This section is from the book "A Treatise On Architecture And Building Construction Vol3: Stair Building, Ornamental Ironwork, Roofing, Sheet-Metal Work, Electric-Light Wiring And Bellwork", by The Colliery Engineer Co.. Also available from Amazon: A Treatise On Architecture And Building Construction.
The next form of covering was probably that of large stones or monoliths, over which flat stoneswere placed (see Fig. 4). In connection with stone roofs we note also the device of corbeling out each course on the two opposite sides, until they meet at the top. See Fig. 5.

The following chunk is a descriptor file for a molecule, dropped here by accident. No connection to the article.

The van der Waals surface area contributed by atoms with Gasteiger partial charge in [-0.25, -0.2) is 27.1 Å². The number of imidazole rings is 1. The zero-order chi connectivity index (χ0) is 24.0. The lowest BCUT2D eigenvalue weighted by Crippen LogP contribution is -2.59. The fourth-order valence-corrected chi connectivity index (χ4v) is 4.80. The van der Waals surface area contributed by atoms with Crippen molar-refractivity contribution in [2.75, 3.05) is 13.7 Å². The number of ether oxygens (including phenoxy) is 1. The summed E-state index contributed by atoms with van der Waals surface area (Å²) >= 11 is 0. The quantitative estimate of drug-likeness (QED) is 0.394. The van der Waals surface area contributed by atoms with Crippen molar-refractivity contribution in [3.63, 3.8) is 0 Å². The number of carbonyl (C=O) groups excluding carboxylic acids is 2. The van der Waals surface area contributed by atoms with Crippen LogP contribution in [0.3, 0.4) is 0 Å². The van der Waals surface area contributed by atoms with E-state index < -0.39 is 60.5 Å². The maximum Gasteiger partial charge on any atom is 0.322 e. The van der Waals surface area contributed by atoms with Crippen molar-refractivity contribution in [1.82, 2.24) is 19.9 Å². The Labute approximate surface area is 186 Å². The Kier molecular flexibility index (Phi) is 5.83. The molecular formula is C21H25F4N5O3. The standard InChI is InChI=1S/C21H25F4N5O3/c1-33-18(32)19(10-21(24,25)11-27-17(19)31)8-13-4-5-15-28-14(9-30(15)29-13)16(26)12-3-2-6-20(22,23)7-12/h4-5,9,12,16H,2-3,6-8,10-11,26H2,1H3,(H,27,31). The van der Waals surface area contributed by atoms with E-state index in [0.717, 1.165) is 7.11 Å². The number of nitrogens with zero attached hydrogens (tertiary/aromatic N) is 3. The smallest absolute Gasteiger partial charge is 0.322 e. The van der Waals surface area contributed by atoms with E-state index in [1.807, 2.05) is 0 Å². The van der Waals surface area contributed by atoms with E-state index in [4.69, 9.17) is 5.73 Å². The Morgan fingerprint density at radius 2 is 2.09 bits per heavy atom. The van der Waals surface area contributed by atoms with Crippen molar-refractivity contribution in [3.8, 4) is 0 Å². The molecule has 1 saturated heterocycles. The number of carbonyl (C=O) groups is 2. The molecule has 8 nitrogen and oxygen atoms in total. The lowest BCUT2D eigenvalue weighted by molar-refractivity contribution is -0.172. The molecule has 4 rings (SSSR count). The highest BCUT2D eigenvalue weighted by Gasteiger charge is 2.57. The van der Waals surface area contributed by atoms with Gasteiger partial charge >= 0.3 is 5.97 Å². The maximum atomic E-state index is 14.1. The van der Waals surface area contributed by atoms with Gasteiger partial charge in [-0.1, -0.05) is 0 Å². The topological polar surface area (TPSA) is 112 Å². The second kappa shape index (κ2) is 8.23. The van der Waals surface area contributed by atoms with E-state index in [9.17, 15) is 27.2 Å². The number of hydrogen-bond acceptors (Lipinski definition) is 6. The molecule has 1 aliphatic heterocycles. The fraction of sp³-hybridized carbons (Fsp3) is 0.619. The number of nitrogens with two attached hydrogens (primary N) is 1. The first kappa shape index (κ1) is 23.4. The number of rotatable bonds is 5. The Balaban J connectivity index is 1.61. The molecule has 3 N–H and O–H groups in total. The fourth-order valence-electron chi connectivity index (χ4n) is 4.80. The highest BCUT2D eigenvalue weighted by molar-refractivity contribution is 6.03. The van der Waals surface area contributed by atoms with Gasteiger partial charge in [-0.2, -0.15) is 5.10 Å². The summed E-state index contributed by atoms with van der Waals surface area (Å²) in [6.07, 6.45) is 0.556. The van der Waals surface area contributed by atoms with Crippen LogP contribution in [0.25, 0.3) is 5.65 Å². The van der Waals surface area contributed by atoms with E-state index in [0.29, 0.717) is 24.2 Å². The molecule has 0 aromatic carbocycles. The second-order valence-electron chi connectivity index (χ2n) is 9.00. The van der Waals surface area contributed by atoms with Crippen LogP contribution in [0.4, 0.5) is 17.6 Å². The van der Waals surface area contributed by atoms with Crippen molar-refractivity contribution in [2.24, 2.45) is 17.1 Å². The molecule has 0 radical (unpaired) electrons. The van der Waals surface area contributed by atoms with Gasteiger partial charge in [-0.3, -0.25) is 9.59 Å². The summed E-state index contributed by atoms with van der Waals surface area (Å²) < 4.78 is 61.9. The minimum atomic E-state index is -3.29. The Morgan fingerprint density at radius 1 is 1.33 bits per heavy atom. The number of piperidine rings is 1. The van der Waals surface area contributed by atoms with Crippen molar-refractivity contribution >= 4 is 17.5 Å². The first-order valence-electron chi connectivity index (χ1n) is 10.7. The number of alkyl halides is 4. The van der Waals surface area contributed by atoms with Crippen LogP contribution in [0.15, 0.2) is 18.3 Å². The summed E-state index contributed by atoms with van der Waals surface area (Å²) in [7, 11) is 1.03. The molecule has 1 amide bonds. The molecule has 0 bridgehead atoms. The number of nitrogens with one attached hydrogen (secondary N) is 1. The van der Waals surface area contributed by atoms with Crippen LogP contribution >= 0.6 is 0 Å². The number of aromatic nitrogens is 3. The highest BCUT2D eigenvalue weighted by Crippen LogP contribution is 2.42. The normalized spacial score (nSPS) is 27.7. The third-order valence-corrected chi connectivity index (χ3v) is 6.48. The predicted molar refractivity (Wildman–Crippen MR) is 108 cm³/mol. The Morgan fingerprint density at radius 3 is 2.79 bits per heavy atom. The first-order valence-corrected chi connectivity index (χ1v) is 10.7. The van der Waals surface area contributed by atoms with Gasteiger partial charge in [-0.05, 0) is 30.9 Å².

The first real roof covering, after the thatch and bough roofs of the nomads, was erected by the Assyrians. These were built of squared timber placed close together and the upper surface covered with thick layers of earth (see Fig. 6). These roofs are said to have been beautified in many cases by varied vegetation, such as flowers, etc. The earlier Egyptians and successive peoples constructed their roofs of flat slabs of stone, supported on stone lintels or beams resting on columns (see Fig. 7), and these, in turn, were succeeded by tiles on boards or vaulted stone roofs.